See how we helped Michael

"Fantastic! The legal document I used was so comprehensive and easy to complete. It is very reassuring to know my business now has this level of protection"

Michael S, London

Risk assessments

Risk assessments

Related services

The risk assessment

You're legally required to examine your workplace for any risks to your workforce. This process is called a risk assessment (The 5-step approach to risk assessments).

It allows you to plan how to remove or control the risk, and consider whether your current measures are good enough.

The Health and Safety Executive describes 5 steps to take in order to assess the risks in your workplace:

1. Identify the hazards

2. Decide who might be harmed and how

3. Evaluate the risks and decide whether the existing measures are good enough

4. Record your findings and apply them

5. Review your assessment and change it if necessary

If you're a small business and you already know what the risks are, you could probably do the assessment yourself. If you're a larger business, you could ask a health and safety adviser to help you. You'll still be responsible for seeing that it is done properly.

Although you only have to record your risk assessment in writing if you have 5 or more employees, creating supporting documentary evidence of how you've conducted the assessment will be useful if you're investigated by the HSE or subject to any claim.

The risk assessment should be shared and discussed directly with your staff unless you recognise any trade unions, in which case it should be shared and discussed with them instead.

There are 2 sets of regulations that set out how you must consult with your staff and any trade union. Which one you need to comply with depends on whether you recognise a trade union and have appointed trade union representatives.

You can find out which law applies to you by using the HSE flowchart. Once you know which applies, you can read the HSE guidance on how to consult and involve your employees and their representatives on health and safety matters in a way that complies with these regulations.

The fire risk assessment

You must also carry out a fire risk assessment (Before you begin). You must examine your premises to identify possible fire hazards and plan how to reduce these risks. It'll help you ensure that your fire safety procedures, fire prevention measures and fire precautions (plans, systems and equipment) are all in place and working properly.

Vulnerable employees

When carrying out a risk assessment, you must pay particular attention if you employ vulnerable people, such as Children and young people or Expectant mothers. There will be more risks specific to them, which you'll need to look out for.


It's no longer a legal requirement in England, Wales or Scotland to do a specific COVID-19 risk assessment in all workplaces.

However, if you employ staff who run the risk of being infected because of their type of work, you'll still have to specifically consider these risks in your risk assessment and implement control measures.

You will also need to specifically consider the risks posed by COVID-19 if you employ workers who are more vulnerable to being infected and becoming seriously ill, such as those who are immunosuppressed, pregnant or previously considered to be clinically extremely vulnerable.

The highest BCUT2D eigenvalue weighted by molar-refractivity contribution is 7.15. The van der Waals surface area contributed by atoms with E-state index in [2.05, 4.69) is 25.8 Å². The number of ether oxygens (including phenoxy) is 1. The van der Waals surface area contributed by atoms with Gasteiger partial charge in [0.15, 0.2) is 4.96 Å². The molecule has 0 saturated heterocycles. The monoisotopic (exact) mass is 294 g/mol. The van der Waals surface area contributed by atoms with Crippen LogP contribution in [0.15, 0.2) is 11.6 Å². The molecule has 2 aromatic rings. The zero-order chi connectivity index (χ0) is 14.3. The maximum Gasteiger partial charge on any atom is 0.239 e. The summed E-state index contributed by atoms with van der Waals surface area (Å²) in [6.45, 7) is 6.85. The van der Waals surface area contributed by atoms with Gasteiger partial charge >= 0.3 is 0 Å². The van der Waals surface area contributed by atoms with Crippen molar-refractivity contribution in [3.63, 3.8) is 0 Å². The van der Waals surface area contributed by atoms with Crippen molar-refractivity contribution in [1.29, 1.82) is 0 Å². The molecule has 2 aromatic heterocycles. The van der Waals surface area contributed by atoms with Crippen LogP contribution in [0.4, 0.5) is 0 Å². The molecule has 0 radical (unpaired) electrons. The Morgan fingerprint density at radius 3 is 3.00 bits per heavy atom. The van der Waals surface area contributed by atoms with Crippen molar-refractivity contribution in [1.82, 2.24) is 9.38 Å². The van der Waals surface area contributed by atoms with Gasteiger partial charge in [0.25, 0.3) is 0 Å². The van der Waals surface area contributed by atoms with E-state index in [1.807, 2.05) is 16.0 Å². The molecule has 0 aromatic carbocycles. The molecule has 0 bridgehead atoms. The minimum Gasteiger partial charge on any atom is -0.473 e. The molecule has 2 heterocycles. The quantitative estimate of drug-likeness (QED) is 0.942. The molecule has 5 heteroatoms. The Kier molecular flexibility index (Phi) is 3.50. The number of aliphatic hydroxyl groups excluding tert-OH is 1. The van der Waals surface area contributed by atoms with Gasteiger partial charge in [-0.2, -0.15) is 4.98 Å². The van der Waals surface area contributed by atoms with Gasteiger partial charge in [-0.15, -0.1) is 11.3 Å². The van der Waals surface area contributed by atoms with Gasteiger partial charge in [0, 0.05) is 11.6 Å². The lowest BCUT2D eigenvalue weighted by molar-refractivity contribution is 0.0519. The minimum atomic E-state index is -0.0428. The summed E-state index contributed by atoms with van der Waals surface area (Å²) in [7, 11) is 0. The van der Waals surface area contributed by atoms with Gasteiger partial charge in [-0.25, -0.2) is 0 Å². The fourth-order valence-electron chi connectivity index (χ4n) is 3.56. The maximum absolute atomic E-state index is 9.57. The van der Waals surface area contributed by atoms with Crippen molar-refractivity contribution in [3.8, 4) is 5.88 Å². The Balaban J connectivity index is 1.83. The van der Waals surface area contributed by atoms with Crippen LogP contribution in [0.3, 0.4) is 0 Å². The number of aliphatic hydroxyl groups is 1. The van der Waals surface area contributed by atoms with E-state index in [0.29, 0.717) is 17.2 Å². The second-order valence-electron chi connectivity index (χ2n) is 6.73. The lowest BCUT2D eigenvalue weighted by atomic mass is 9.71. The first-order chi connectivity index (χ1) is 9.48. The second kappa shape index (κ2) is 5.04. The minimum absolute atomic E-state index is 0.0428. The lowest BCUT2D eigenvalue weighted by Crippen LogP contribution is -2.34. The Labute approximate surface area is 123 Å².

Guidance published for the 4 UK nations setting out the best way to protect workers remain relevant.

In the guidance for England, the aim is to learn to live safely with COVID-19 by taking steps in the workplace to reduce the risks of passing it on and protect staff against other respiratory illnesses as a result.

Guidance for Wales strongly recommends that employers continue to follow public health control measures to mitigate against not only COVID-19 transmission but also the spread of other communicable diseases.

The guidance for Scotland recommends that employers continue to consider the risks of spreading and exposing workers to COVID-19 as part of their statutory health and safety risk assessment and to take action to manage and control that risk.

In Northern Ireland, the guidance emphasises that employers must do what is reasonably practicable to protect their staff and members of the public. The advice includes supporting staff from vulnerable groups to work from home where needed.

Copyright © 2024 Epoq Group Ltd. All trademarks acknowledged, all rights reserved

This website is operated by Epoq Legal Ltd, registered in England and Wales, company number 3707955, whose registered office is at 2 Imperial Place, Maxwell Road, Borehamwood, Hertfordshire, WD6 1JN. Epoq Legal Ltd is authorised and regulated by the Solicitors Regulation Authority (SRA number 645296).

Our use of cookies

We use necessary cookies to make our site work. We would also like to set some optional cookies. We won't set these optional cookies unless you enable them. Please choose whether this site may use optional cookies by selecting 'On' or 'Off' for each category below. Using this tool will set a cookie on your device to remember your preferences.

For more detailed information about the cookies we use, see our Cookie notice.

Necessary cookies

Necessary cookies enable core functionality such as security, network management, and accessibility. You may disable these by changing your browser settings, but this may affect how the website functions.

Functionality cookies

We'd like to set cookies to provide you with a better customer experience. For more information on these cookies, please see our cookie notice.